US20060178662A1 (en) * 2005-02-04 2006-08-10 Ripley Kenneth L Warming gradient control for a cryoablation applicator
US8206345B2 (en) 2005-03-07 2012-06-26 Medtronic Cryocath Lp Fluid control system for a medical device
US20060258981A1 (en) * 2005-04-27 2006-11-16 Tracee Eidenschink Balloon catheter with perfusion lumen
US7963940B2 (en) * 2005-08-22 2011-06-21 Boston Scientific Scimed, Inc. Local perfusion device
US20070129682A1 (en) * 2005-12-02 2007-06-07 Tracee Eidenschink Guidewire with perfusion capability
EP1973461A2 (en) * 2005-12-16 2008-10-01 Galil Medical Ltd Apparatus and method for thermal ablation of uterine fibroids
US7854754B2 (en) 2006-02-22 2010-12-21 Zeltiq Aesthetics, Inc. Cooling device for removing heat from subcutaneous lipid-rich cells
US9132031B2 (en) 2006-09-26 2015-09-15 Zeltiq Aesthetics, Inc. Cooling device having a plurality of controllable cooling elements to provide a predetermined cooling profile
US8192474B2 (en) 2006-09-26 2012-06-05 Zeltiq Aesthetics, Inc. Tissue treatment methods
US8162929B2 (en) * 2007-06-01 2012-04-24 Boston Scientific Scimed, Inc. Cryoablation segment for creating linear lesions
US8523927B2 (en) 2007-07-13 2013-09-03 Zeltiq Aesthetics, Inc. System for treating lipid-rich regions
US20090018624A1 (en) * 2007-07-13 2009-01-15 Juniper Medical, Inc. Limiting use of disposable system patient protection devices
US20090018626A1 (en) * 2007-07-13 2009-01-15 Juniper Medical, Inc. User interfaces for a system that removes heat from lipid-rich regions
US20090018625A1 (en) * 2007-07-13 2009-01-15 Juniper Medical, Inc. Managing system temperature to remove heat from lipid-rich regions
EP3488833A1 (en) 2007-08-21 2019-05-29 Zeltiq Aesthetics, Inc. Monitoring the cooling of subcutaneous lipid-rich cells, such as the cooling of adipose tissue
DE102008010477A1 (en) 2008-02-21 2009-09-03 Erbe Elektromedizin Gmbh cryosurgical instrument
US9028445B2 (en) * 2008-05-12 2015-05-12 Frank W. Ingle Apparatus and method for chilling cryo-ablation coolant and resulting cryo-ablation system
WO2009140067A1 (en) 2008-05-15 2009-11-19 Boston Scientific Scimed, Inc. Apparatus for cryogenically ablating tissue and adjusting cryogenic ablation regions
US8128617B2 (en) * 2008-05-27 2012-03-06 Boston Scientific Scimed, Inc. Electrical mapping and cryo ablating with a balloon catheter
EP2320840A4 (en) 2008-08-07 2012-09-05 Gen Hospital Corp Method and apparatus for dermatological hypopigmentation
US10182859B2 (en) * 2008-09-03 2019-01-22 Endocare, Inc. Medical device for the transport of subcooled cryogenic fluid through a linear heat exchanger
EP2346428A4 (en) 2008-09-25 2017-08-16 Zeltiq Aesthetics, Inc. Treatment planning systems and methods for body contouring applications
US20100100090A1 (en) * 2008-10-17 2010-04-22 Medicold Limited Thermotherapy application and control system
US8603073B2 (en) 2008-12-17 2013-12-10 Zeltiq Aesthetics, Inc. Systems and methods with interrupt/resume capabilities for treating subcutaneous lipid-rich cells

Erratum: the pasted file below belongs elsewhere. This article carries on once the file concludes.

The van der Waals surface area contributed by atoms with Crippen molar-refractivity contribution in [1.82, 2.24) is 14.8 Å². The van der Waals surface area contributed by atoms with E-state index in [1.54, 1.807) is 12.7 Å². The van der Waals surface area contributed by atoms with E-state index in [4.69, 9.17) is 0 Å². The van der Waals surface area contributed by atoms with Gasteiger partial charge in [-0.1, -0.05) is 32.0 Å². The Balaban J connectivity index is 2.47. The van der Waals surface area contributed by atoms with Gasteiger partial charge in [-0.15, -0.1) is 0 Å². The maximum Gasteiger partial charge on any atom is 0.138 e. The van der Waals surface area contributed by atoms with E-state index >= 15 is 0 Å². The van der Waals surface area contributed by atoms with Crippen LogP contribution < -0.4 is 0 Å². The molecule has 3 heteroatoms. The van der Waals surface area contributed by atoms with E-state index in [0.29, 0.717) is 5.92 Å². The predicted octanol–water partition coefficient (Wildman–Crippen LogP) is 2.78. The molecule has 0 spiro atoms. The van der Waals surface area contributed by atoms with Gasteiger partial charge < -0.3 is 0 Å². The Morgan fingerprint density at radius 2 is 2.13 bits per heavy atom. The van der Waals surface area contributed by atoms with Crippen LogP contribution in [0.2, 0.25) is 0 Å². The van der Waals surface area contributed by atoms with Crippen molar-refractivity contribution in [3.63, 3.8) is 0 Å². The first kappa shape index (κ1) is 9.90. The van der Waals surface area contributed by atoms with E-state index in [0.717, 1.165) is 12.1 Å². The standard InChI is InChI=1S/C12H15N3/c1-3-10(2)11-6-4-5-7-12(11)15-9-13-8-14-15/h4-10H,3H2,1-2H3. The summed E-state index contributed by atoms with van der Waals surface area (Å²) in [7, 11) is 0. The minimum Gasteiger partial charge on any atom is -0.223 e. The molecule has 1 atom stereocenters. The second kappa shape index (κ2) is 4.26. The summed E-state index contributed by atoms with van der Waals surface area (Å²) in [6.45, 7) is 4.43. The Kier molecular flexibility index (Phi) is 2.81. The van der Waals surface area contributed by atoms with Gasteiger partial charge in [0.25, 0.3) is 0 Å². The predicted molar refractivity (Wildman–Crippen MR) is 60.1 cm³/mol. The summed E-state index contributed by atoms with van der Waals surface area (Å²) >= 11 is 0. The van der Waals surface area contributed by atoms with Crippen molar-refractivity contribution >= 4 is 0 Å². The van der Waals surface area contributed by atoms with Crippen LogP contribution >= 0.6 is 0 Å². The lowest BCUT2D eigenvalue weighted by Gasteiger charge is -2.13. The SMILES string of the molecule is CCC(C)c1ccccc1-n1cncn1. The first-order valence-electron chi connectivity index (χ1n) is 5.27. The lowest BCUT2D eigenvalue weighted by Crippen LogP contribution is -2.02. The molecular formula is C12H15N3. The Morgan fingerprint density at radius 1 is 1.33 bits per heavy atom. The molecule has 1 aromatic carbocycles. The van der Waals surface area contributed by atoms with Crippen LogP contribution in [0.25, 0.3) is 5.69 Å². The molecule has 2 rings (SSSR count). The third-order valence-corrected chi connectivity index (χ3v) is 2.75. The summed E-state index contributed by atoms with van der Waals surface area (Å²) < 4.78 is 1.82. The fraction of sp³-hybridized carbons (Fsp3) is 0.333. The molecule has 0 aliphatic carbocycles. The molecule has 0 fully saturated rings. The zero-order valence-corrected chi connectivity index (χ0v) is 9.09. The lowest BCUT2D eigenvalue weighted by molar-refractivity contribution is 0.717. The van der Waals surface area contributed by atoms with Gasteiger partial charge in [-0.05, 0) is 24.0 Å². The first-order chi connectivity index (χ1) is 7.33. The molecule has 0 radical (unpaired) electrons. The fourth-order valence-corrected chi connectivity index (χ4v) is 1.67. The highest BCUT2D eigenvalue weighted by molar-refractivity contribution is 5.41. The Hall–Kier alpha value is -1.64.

WO2010083281A1 (en) * 2009-01-15 2010-07-22 Boston Scientific Scimed, Inc. Controlling depth of cryoablation
US20100241113A1 (en) * 2009-03-20 2010-09-23 Boston Scientific Scimed, Inc. Protecting the phrenic nerve while ablating cardiac tissue
US8915908B2 (en) * 2009-03-20 2014-12-23 Atricure, Inc. Cryogenic probe
US9545284B2 (en) 2009-04-30 2017-01-17 Alma Lasers Ltd. Devices and methods for dermatological treatment
BRPI1014623A2 (en) 2009-04-30 2016-04-05 Zeltiq Aesthetics Inc device, system and method of heat removal of lipid rich cells in subcutaneous
US9314368B2 (en) 2010-01-25 2016-04-19 Zeltiq Aesthetics, Inc. Home-use applicators for non-invasively removing heat from subcutaneous lipid-rich cells via phase change coolants, and associates devices, systems and methods
US8676338B2 (en) 2010-07-20 2014-03-18 Zeltiq Aesthetics, Inc. Combined modality treatment systems, methods and apparatus for body contouring applications
US20120089047A1 (en) 2010-08-05 2012-04-12 Medtronic Vascular, Inc. Cryoablation apparatuses, systems, and methods for renal neuromodulation
US8945107B2 (en) * 2010-10-26 2015-02-03 Medtronic Ardian Luxembourg S.A.R.L. Neuromodulation cryotherapeutic devices and associated systems and methods
CA2827956C (en) 2011-02-23 2019-05-07 Ams Research Corporation Drug releasing pelvic treatment system and method
CN107874896A (en) 2011-11-16 2018-04-06 通用医疗公司 Method and apparatus for cryogenic treatment of skin tissue
CN109602489A (en) 2011-11-16 2019-04-12 通用医疗公司 Method and apparatus for low-temperature treatment skin histology
US9241752B2 (en) 2012-04-27 2016-01-26 Medtronic Ardian Luxembourg S.A.R.L. Shafts with pressure relief in cryotherapeutic catheters and associated devices, systems, and methods
US9095321B2 (en) 2012-11-21 2015-08-04 Medtronic Ardian Luxembourg S.A.R.L. Cryotherapeutic devices having integral multi-helical balloons and methods of making the same
US9545523B2 (en) 2013-03-14 2017-01-17 Zeltiq Aesthetics, Inc. Multi-modality treatment systems, methods and apparatus for altering subcutaneous lipid-rich tissue
US9844460B2 (en) 2013-03-14 2017-12-19 Zeltiq Aesthetics, Inc. Treatment systems with fluid mixing systems and fluid-cooled applicators and methods of using the same
WO2014146126A1 (en) * 2013-03-15 2014-09-18 Myoscience, Inc. Cryogenic blunt dissection methods and devices
US9861421B2 (en) 2014-01-31 2018-01-09 Zeltiq Aesthetics, Inc. Compositions, treatment systems and methods for improved cooling of lipid-rich tissue
USD777338S1 (en) 2014-03-20 2017-01-24 Zeltiq Aesthetics, Inc. Cryotherapy applicator for cooling tissue
US20180310976A1 (en) * 2017-04-27 2018-11-01 Kyphon Sarl Cryoprobe

Citations (4)

* Cited by examiner, † Cited by third party
Publication number Priority date Publication date Assignee Title
US3630203A (en) * 1969-12-11 1971-12-28 Air Prod & Chem Cryogenic biological apparatus
GB2026324A (en) * 1978-06-23 1980-02-06 Bracco D Cryotherapy apparatus
EP0173599A1 (en) * 1984-07-25 1986-03-05 L'air Liquide, Societe Anonyme Pour L'etude Et L'exploitation Des Procedes Georges Claude Probe for cooling by the Joule-Thomson effect